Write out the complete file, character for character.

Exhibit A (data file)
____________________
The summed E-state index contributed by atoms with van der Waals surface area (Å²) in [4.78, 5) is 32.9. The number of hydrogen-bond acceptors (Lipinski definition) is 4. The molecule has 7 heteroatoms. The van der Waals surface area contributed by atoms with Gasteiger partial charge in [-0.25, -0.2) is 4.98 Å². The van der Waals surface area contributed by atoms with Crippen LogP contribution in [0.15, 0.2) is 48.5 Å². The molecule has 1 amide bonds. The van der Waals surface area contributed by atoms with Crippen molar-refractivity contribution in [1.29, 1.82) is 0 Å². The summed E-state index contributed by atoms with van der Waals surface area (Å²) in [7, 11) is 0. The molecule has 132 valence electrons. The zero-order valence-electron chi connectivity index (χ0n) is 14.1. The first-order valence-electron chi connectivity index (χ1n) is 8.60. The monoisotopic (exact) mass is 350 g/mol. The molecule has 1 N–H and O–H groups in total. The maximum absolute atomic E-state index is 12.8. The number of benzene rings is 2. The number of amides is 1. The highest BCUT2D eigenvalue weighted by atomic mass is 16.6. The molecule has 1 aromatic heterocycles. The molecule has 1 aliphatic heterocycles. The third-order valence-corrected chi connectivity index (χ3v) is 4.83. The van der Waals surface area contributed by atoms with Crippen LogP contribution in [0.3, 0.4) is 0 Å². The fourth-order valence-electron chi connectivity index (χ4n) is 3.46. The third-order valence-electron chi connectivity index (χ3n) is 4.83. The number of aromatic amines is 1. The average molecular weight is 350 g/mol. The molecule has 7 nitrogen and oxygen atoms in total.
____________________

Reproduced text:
The summed E-state index contributed by atoms with van der Waals surface area (Å²) in [4.78, 5) is 32.9. The number of hydrogen-bond acceptors (Lipinski definition) is 4. The molecule has 7 heteroatoms. The van der Waals surface area contributed by atoms with Gasteiger partial charge in [-0.25, -0.2) is 4.98 Å². The van der Waals surface area contributed by atoms with Crippen LogP contribution in [0.15, 0.2) is 48.5 Å². The molecule has 1 amide bonds. The van der Waals surface area contributed by atoms with Crippen molar-refractivity contribution in [1.29, 1.82) is 0 Å². The summed E-state index contributed by atoms with van der Waals surface area (Å²) in [7, 11) is 0. The molecule has 132 valence electrons. The zero-order valence-electron chi connectivity index (χ0n) is 14.1. The first-order valence-electron chi connectivity index (χ1n) is 8.60. The monoisotopic (exact) mass is 350 g/mol. The molecule has 1 N–H and O–H groups in total. The maximum absolute atomic E-state index is 12.8. The number of benzene rings is 2. The number of amides is 1. The highest BCUT2D eigenvalue weighted by atomic mass is 16.6. The molecule has 1 aromatic heterocycles. The molecule has 1 aliphatic heterocycles. The third-order valence-corrected chi connectivity index (χ3v) is 4.83. The van der Waals surface area contributed by atoms with Crippen LogP contribution in [0.3, 0.4) is 0 Å². The fourth-order valence-electron chi connectivity index (χ4n) is 3.46. The third-order valence-electron chi connectivity index (χ3n) is 4.83. The number of aromatic amines is 1. The average molecular weight is 350 g/mol. The molecule has 7 nitrogen and oxygen atoms in total.